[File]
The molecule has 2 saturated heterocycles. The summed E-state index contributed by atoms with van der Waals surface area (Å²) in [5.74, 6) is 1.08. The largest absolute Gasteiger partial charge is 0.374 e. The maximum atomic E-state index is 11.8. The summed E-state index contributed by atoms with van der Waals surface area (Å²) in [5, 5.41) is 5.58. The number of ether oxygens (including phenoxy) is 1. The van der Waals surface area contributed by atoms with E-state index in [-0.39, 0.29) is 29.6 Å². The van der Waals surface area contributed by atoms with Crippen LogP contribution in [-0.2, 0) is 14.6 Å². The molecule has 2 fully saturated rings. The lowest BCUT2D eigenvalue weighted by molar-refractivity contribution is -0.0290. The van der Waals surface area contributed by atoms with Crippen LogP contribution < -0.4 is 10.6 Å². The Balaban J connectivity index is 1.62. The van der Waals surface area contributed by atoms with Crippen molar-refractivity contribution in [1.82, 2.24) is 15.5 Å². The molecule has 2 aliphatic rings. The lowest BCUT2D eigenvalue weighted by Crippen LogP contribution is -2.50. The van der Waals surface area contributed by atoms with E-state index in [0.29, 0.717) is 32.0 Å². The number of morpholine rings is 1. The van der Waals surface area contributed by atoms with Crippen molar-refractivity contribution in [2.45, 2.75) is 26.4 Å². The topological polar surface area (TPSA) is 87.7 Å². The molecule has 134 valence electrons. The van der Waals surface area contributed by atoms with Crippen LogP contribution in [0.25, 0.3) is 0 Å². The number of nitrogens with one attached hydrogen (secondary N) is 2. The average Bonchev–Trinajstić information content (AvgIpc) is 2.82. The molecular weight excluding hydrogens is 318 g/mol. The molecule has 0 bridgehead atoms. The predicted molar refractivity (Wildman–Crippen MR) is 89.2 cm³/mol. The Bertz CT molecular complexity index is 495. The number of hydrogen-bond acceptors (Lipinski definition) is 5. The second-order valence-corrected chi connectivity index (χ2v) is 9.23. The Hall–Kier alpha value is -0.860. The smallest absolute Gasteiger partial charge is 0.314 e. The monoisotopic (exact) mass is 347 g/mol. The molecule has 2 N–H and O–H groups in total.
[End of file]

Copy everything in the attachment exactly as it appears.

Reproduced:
The molecule has 2 saturated heterocycles. The summed E-state index contributed by atoms with van der Waals surface area (Å²) in [5.74, 6) is 1.08. The largest absolute Gasteiger partial charge is 0.374 e. The maximum atomic E-state index is 11.8. The summed E-state index contributed by atoms with van der Waals surface area (Å²) in [5, 5.41) is 5.58. The number of ether oxygens (including phenoxy) is 1. The van der Waals surface area contributed by atoms with E-state index in [-0.39, 0.29) is 29.6 Å². The van der Waals surface area contributed by atoms with Crippen LogP contribution in [-0.2, 0) is 14.6 Å². The molecule has 2 fully saturated rings. The lowest BCUT2D eigenvalue weighted by molar-refractivity contribution is -0.0290. The van der Waals surface area contributed by atoms with Crippen LogP contribution < -0.4 is 10.6 Å². The Balaban J connectivity index is 1.62. The van der Waals surface area contributed by atoms with Crippen molar-refractivity contribution in [1.82, 2.24) is 15.5 Å². The molecule has 2 aliphatic rings. The lowest BCUT2D eigenvalue weighted by Crippen LogP contribution is -2.50. The van der Waals surface area contributed by atoms with E-state index in [0.29, 0.717) is 32.0 Å². The number of morpholine rings is 1. The van der Waals surface area contributed by atoms with Crippen molar-refractivity contribution in [2.45, 2.75) is 26.4 Å². The topological polar surface area (TPSA) is 87.7 Å². The molecule has 134 valence electrons. The van der Waals surface area contributed by atoms with Crippen LogP contribution in [0.25, 0.3) is 0 Å². The number of nitrogens with one attached hydrogen (secondary N) is 2. The average Bonchev–Trinajstić information content (AvgIpc) is 2.82. The molecular weight excluding hydrogens is 318 g/mol. The molecule has 0 bridgehead atoms. The predicted molar refractivity (Wildman–Crippen MR) is 89.2 cm³/mol. The Bertz CT molecular complexity index is 495. The number of hydrogen-bond acceptors (Lipinski definition) is 5. The second-order valence-corrected chi connectivity index (χ2v) is 9.23. The Hall–Kier alpha value is -0.860. The smallest absolute Gasteiger partial charge is 0.314 e. The monoisotopic (exact) mass is 347 g/mol. The molecule has 2 N–H and O–H groups in total.